Monday, September 13, 2010

The Poetry of Picture Book Biographies

Fill your paper with the breathings of your heart

This is as true with picture book biographies as it is for fiction. Effective writing is all about summoning and expressing emotion. Especially when it comes to capturing the zeal and commitment of the man or woman you are portraying.

Enjoy the vigorous prose from these picture book biographies:

"His eyes move up and down, back and forth. With light steps, he follows the sweep of his brush. He stops and a pool of paint pauses. Paint, paint and more paint, dripping, pouring, flinging. "The painting has a life of its own. I try to let it come through." Jan Greenberg & Sandra Jordan's Action Jackson.

Note the upbeat rhythms. Feel the movement of the up/down/back/forth. Repetition creates emphasis. Hear those explosive p's as the paint hits the canvas.

"Colors came to life like actors on a stage! One color stepped away. Another popped forward. Colors became softer and louder...Colors even disappeared! Josef kept making painting after painting of squares...With each painting he proved that colors don't stand alone-they interact! 'I can kill the most brilliant red by putting it with violet,' he said." Natasha Wing's An Eye for Color: The Story of Josef Albers.

Metaphors create imagery. Repetition for emphasis. Varying sentence length creates interest- and short sentences are more energetic. Note the contrast: "colors don't do stand alone-they interact!

"When the billboard came into view that afternoon, what the brothers saw astonished them. From more than a mile away, it looked like the billboard was on fire! When they got up close, the Switzers didn't find any flames. Instead they discovered something even more exciting. It was just like those silk samples Bob has seen in his backyard in Berkeley: even without the ultraviolet light on, the billboard was glowing-glowing bright orange in the setting sun." Chris Barton's The Day Glo Brothers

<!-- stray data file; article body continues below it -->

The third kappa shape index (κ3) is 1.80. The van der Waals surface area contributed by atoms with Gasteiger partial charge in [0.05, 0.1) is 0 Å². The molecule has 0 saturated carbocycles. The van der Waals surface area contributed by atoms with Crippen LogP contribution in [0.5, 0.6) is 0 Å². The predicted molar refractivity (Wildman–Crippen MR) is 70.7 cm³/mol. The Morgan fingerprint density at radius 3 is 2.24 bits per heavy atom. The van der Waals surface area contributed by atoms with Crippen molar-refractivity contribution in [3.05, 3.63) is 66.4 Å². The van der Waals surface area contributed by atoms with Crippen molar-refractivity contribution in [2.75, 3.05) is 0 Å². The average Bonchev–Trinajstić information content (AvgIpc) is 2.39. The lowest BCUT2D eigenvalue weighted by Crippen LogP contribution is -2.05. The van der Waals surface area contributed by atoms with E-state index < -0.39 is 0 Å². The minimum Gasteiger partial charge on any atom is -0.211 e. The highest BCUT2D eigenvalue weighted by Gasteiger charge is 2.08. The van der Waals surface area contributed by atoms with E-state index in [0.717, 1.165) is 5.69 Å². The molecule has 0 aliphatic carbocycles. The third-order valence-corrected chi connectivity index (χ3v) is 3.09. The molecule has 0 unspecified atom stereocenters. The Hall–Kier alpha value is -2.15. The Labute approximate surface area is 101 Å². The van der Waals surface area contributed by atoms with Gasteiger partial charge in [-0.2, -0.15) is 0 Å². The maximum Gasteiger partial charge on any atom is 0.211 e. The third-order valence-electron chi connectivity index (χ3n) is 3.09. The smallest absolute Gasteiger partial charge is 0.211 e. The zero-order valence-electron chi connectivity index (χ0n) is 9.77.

The power of simile, and emphatic words/phrases like "astonished" "from more than a mile away" and "even more exciting." Repetition. Contrast between sentences 3 and 4.

Poetic language enhances the drama of the story's climax.

As I continue to research my subject, I'll be looking for actions that reveal his ardor for his work. Did it start in his childhood? What were his inspirations? What lengths did he go to accomplish his goals? What obstacles did he have to overcome? Did he ever describe his love for his work?

Once you feel a deep emotional connection to the person you're writing about, once your imagination is truly engaged, the evocative language will pour forth. Capturing your subject's passion is one of the greatest challenges- and rewards- of writing a picture book biography.

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